Farmers' Market Boom Not Reaching Many Food Stamp Users

Getting food stamps into farmers' markets can boost the poor, but it can also be a costly undertaking.


A sign announces the acceptance of Electronic Benefit Transfer cards at a farmers' market in Roseville, Calif.

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Farmers' markets have grown more than fourfold in less than two decades. According to new data from the USDA, there are 7,864 farmers' markets in the U.S., up from 1,755 in 1994. However, farmers' market access for the nation's poorest consumers remains limited.

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According to the USDA's farmers market database, only 1,645 farmers' markets, or just over 1 in 5, report accepting payment via the Supplemental Nutrition Assistance Program, also known as food stamps. Though the figures represent markets that self-list with the USDA, and may not take into account the full extent of markets' prevalence in the nation, the numbers point to a lack of low-income access. Proponents argue that increasing farmers' market SNAP usage in so-called "food deserts" and among poorer populations is important to boosting access to healthy food. The problem is that boosting that access can prove costly to market operators.

"There's definitely a process, and a cost associated with it." says Nicky Uy, a senior associate at the Food Trust, a nonprofit organization that operates more than 30 farmers' markets in the Philadelphia area, all but two of which accept SNAP payment.

Uy outlines some of the hurdles that a food market must clear in order to institute SNAP redemption.

"Your organization needs to get an FNS number [designating it as an approved SNAP merchant], and they need to be able to purchase or rent a point-of-sale machine, and there has to be a way to reimburse the farmers. So there has to be some kind of system and back-end accounting."

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The USDA is working to combat the problem. Earlier this year, the organization announced it was spending $4 million on helping markets get point-of-sale equipment to process payments from the Electronic Benefits Transfer cards that SNAP recipients and beneficiaries of other programs, like WIC, use. The agency has high hopes for that program. In a call with reporters on Friday, Agriculture Deputy Secretary Kathleen Merrigan said that the USDA is expecting that close to two thirds of farmers' markets throughout the country will be EBT-enabled by the end of the year, as a result of that program and other USDA grants. Currently, over 2,500, or around one-third, of markets are EBT-enabled.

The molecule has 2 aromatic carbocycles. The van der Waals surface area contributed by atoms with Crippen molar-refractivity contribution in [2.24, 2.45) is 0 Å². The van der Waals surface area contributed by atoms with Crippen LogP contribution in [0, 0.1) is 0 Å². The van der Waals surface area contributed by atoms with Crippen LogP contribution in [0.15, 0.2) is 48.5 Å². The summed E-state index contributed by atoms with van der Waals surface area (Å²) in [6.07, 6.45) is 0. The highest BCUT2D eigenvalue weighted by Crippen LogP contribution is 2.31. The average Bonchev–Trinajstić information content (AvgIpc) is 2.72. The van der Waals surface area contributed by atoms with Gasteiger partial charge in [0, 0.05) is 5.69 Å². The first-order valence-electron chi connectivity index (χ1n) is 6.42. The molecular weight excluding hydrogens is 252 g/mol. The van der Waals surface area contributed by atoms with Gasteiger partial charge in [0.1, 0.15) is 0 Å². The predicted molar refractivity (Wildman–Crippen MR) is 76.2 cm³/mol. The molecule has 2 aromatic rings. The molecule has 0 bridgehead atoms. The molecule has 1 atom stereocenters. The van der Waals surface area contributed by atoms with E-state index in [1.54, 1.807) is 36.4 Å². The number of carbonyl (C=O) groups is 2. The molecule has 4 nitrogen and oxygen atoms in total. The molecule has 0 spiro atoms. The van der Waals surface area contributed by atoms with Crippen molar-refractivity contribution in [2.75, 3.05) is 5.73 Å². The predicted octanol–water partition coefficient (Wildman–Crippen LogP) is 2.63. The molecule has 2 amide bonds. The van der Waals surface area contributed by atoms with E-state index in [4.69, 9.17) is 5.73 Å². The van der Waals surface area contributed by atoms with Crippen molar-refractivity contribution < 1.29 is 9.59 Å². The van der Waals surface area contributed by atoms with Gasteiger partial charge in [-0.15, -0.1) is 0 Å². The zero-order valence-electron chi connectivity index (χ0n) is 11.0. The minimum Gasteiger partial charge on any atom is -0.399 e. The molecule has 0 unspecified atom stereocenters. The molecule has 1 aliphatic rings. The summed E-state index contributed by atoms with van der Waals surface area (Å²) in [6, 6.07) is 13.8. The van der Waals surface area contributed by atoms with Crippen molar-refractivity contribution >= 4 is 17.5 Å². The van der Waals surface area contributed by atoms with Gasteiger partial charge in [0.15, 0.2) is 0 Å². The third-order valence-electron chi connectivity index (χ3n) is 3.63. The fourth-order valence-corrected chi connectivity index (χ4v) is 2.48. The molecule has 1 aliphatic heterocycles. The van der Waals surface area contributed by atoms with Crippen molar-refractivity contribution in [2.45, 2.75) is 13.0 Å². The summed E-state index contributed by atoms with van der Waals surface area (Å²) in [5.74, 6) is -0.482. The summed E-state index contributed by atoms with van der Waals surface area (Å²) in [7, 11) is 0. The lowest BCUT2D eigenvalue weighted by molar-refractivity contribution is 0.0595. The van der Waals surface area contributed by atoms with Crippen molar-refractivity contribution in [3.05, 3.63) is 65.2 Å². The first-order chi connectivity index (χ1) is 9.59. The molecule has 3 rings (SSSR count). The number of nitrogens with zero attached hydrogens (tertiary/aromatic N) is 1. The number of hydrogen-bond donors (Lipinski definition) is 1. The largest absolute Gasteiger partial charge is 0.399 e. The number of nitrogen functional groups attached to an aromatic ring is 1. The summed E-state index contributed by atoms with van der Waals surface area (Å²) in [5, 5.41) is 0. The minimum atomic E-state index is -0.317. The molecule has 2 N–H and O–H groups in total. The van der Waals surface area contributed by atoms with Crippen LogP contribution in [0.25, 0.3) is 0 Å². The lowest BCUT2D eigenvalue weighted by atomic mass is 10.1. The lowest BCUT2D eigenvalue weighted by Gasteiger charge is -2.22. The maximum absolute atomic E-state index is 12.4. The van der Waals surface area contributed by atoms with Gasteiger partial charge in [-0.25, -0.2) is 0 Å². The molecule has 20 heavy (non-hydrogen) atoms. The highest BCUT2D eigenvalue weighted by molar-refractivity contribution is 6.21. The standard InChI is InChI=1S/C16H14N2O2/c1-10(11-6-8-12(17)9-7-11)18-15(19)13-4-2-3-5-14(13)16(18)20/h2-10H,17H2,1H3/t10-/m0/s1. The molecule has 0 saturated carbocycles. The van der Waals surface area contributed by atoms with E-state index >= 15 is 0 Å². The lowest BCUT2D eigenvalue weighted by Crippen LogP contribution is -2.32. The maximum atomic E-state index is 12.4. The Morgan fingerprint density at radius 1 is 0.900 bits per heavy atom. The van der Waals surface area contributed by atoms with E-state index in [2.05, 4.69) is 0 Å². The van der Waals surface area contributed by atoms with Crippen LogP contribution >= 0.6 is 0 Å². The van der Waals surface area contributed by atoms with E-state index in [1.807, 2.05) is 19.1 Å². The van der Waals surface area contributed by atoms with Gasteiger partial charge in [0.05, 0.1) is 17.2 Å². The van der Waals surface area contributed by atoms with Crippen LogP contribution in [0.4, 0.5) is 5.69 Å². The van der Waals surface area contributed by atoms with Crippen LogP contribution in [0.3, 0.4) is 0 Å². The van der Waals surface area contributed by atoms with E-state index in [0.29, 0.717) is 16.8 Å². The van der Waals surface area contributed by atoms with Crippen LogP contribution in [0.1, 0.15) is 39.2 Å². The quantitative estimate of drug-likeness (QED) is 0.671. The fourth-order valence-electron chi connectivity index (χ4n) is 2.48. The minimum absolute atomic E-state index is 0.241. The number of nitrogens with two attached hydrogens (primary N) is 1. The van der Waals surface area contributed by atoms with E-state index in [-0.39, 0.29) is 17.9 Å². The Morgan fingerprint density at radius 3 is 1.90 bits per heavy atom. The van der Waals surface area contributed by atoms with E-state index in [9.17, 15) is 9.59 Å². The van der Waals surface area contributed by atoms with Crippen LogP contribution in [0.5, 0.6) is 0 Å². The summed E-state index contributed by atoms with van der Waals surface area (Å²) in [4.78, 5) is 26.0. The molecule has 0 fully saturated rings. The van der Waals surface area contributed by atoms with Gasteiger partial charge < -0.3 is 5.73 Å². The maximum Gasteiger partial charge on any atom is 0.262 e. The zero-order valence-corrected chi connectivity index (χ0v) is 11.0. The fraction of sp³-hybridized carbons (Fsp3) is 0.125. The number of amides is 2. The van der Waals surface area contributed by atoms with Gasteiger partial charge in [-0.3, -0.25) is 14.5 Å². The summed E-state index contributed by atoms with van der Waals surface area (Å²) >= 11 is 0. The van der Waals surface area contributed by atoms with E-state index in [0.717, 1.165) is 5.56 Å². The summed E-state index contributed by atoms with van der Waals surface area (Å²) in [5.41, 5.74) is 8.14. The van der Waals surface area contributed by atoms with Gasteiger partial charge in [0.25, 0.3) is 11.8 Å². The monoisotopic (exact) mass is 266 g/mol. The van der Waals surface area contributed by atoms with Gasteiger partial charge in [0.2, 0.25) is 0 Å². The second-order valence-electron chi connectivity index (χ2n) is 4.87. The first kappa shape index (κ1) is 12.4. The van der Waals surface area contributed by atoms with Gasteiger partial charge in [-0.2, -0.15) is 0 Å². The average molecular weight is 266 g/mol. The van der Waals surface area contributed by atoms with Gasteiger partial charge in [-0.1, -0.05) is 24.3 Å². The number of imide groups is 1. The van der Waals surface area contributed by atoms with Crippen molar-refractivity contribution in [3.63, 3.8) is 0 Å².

"That means farmers' markets are open for business for all people at all income levels," she said.

While SNAP administration systems differ from state to state, markets that decide to incorporate EBT programs often have common problems, like the added legwork that goes into accepting the transfers and making sure the money gets to the farmers. That legwork can go well beyond card-readers.

"You need really good accounting systems, you need someone who can count the tokens, people who can add, bookkeeping, plus somebody to staff an information booth at the market," says Colleen Donovan, farmers' market research coordinator at the Washington State University Extension.

Markets in that state are hoping that the USDA understands the limitations of technology in helping a market broaden its reach. Though the markets are happy for the assistance, there are other considerations. "I know that there are markets that wish that some of the funds could be used for the other costs that are related to setting up a program related to doing this," says Karen Kinney, interim executive director at the Washington State Farmers Market Association.

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Of course, vendors are happy to see potential for new customers (and new money). Donovan points out that adding EBT card readers to a farmers' market can often come alongside adding debit and credit card payment capabilities. However, even that is a mixed blessing, as debit and credit payments can come with processing fees.

"Who pays for those­—vendors, the shopper, the market? That's something that's been a real challenge to educate ourselves," says Donovan.